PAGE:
If you really looking for advice, seek for a fiduciary, aka independent financial advisor, who advocates for you, not bound by any sales quota. Don’t just look any financial advisor/planner because a fiduary is legally obligated to act in your best interest, NOT only obligated to give you “suitable” advice.

It seems like a silly question, but here’s a quick example to demonstrate. When you walk into a butcher shop, you are always encouraged to buy meat. Ask a butcher what’s for dinner, and the answer is always “Meat!” But a dietitian, on the other hand, will advise you to eat what’s best for your health. She has no interest in selling you meat if fish is better for you. Brokers are butchers, while fiduciaries are dietitians.

A fiduciary is legally required to put YOUR needs above their own – so they give you “conflict-free” advice. As Registered Investment Advisors (RIA), fiduciaries have a very special license – with that license comes responsibility. If you tell them to do something and it is not in your best interest, they MUST tell you – even if it would have made them more money. They look out for you and they will give you transparent advice and investment solutions to protect you from marketing “noise.”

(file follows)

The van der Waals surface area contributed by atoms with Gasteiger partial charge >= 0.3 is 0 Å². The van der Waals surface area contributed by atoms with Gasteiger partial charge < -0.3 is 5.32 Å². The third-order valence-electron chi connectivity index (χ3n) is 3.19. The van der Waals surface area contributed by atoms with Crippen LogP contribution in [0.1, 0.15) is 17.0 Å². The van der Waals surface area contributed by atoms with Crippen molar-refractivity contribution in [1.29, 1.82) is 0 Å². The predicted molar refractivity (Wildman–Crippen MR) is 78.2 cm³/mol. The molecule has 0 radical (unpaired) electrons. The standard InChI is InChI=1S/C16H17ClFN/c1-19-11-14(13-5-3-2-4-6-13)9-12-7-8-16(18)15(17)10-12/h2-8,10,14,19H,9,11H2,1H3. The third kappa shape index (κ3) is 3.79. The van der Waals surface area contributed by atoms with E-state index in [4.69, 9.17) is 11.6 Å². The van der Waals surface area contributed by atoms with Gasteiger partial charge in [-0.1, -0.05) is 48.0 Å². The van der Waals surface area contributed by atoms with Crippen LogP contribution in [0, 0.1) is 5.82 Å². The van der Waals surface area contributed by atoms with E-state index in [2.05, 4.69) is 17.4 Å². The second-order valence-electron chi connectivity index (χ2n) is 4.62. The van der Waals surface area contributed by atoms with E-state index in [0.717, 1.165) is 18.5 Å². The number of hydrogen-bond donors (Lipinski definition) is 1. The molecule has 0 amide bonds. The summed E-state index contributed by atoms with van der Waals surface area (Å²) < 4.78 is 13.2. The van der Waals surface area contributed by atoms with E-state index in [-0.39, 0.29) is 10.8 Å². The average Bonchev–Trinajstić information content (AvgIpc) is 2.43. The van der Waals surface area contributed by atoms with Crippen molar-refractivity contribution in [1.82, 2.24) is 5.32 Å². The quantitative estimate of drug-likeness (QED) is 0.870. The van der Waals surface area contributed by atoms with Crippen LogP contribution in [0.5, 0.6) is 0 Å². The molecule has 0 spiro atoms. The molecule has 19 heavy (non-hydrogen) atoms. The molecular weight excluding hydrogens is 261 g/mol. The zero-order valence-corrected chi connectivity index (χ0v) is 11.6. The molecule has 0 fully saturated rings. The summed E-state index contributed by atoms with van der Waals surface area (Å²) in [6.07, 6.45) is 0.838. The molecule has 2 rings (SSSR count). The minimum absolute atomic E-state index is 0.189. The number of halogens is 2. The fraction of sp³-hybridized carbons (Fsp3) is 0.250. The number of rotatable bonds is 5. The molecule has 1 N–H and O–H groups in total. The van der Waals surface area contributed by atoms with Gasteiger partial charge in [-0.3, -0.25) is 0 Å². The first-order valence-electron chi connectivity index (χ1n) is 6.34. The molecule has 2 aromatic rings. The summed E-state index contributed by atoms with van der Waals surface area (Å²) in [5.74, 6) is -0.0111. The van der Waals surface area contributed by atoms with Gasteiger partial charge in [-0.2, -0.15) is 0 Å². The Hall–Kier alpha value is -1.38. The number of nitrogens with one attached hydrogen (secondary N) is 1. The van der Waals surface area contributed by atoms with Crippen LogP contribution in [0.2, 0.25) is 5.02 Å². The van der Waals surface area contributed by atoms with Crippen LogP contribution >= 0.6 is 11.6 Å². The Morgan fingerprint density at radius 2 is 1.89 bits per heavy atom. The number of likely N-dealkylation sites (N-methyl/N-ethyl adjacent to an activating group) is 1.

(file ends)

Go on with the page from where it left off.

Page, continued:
Gupta Wealth Mgmt comes to mind if you are in US, seems like Anthony Robbins is one of their publicly known clients. The minimum amount that one can invest with GWM is $1 million, for a maximum fee of 1%.

Note: I am not affiliated with the firm or Tony Robbins.

After retirement/quitting job – need: Financial Modelling